April 24, 2024

The Vice President, Dr. Alhaji Mahamudu Bawumia, has convincingly been endorsed by the grassroots of the New Patriotic Party (NPP), ahead of the crucial November 4 battle for the flagbearership slot.

Majority of the constituency, regional, national executives as well as the 137 Members of Parliament who cast their ballot, did so in favour of the Vice president.

None of his opponents could get 23 percent of Bawumia’s 629 total votes garnered at Saturday’s Super Delegate Congress held across the country. There were 927 total votes cast and 923 total valid votes.

The closest contender, Kennedy Agyepong, managed 132 votes, which translates into 21 percent of Bawumia’s votes, with the next candidate, Alan Kyerematen, polling 95 votes, representing 15 percent of what Bawumia secured.

It is instructive to note that Bawumia beat all the aspirants across the 16 regions, as well as the party headquarters.

At the backyards of Kennedy Agyepong and Alan, Central and Ashanti regions, Bawumia polled 25 and 97 votes respectively.

In his home region, Central region, Kennedy Agyepong had 19 votes and Alan had 4 votes. In the Ashanti region, Ken had 6 votes and Alan had 10 votes.

The Vice President, through the special delegates’ congress, has registered himself rightfully going into the November 4 delegates’ congress, where over 200,000 voters would choose one out of the five.

According to official results from the Electoral Commission, which supervised the voting process, Dr. Bawumia, Kennedy Agyepong, Alan Kyerematen, and Dr. Owusu Afriyie Akoto picked a slot each out of the five.

There was a tie between Francis Addai-Nimoh and Boakye Agyarko, with 9 votes each. The constitution of the party has made provisions that, in such an event, there should be a run-off to separate the tie.

The party’s election committee, chaired by Prof. Aaron Mike Oquaye, has said that the run-off will be held on Saturday, September 2, 2023. There is also the probability of one stepping down for the other to join the four.


Meanwhile, the Ashanti Regional Chairman of the NPP, Bernard Antwi-Boasiako, is advocating for an amendment in the constitution of the party to back the selection of the five with numbers.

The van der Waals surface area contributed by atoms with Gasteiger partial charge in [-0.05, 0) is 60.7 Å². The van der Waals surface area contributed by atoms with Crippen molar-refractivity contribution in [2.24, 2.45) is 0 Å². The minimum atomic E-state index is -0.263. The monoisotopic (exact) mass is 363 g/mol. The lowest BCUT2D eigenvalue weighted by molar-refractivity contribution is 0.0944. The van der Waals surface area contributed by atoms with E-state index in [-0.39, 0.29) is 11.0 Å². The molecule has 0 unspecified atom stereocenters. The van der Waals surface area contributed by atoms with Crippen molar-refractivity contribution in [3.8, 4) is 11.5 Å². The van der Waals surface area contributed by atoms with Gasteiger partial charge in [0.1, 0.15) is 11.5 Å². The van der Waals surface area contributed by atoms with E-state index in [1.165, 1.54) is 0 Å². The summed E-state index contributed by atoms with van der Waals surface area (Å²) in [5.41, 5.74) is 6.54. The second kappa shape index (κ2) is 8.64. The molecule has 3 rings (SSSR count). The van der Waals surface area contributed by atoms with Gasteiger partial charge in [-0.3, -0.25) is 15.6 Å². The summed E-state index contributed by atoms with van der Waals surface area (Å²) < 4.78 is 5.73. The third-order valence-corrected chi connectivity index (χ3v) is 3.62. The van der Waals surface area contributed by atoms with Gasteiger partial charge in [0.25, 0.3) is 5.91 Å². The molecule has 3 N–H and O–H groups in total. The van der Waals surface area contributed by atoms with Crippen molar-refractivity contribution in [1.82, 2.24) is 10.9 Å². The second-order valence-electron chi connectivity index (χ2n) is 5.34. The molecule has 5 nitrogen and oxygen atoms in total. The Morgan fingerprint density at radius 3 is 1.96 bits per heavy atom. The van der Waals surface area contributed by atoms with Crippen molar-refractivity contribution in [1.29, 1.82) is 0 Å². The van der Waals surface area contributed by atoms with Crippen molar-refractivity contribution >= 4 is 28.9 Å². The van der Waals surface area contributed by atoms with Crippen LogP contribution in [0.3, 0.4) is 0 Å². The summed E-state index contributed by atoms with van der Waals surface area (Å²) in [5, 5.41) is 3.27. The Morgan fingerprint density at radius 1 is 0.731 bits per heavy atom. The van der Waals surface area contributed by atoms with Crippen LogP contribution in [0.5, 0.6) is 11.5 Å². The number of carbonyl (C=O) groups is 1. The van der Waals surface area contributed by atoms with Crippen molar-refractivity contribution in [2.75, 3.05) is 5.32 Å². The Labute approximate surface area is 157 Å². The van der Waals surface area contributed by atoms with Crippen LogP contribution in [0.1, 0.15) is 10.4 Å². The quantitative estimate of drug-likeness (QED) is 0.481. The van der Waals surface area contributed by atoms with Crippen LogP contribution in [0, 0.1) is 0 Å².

According to him, Article 12 (5) as it stands is vague, as it allows the nearest highest vote to qualify to be part of the five, no matter how insignificant it may be to the first highest.

Article 12 (5) (b) of the NPP constitution, as amended in 2009 reads: “Where there are more than five contestants for nomination as the party’s presidential candidate, a special electoral college shall cast their votes by secret ballot for the first five contestants to be short-listed.”

He cited in a media interview that a candidate securing 70 percent of the total votes and the next having 1 percent and still being selected to face off again should be looked at.

His contention was that the outcome of the special delegates’ votes was an indication of the direction of the wind ahead of the main congress.

He opined that such an amendment would save the party money and provide adequate time to bring all participants back on track, ahead of the general election.


In 2014, there was a special delegate congress to select five out of the seven who contested, four of whom vied again this time: Joe Ghartey, Francis Addai-Nimo, Alan Kyerematen and Kofi Konadu Apraku.

The other three were; Nana Akufo-Addo, Kofi Osei Ameyaw and Asamoah Boateng. At the end of the polls Akufo-Addo secured 81.28%, Alan had 8.01%, Joe Ghartey polled 2.85% and the rest scored less.

Internal discussions and pleas to have the candidate who secured a larger percentage lead in order not to spend limited resources on the main delegates elections were not accepted by the other candidates.

The party went ahead to hold the main presidential primary and Nana Akufo-Addo increased from 81.28% to 94.35%. Alan, who had 8.01% of the special delegates votes declined to 4.75%.


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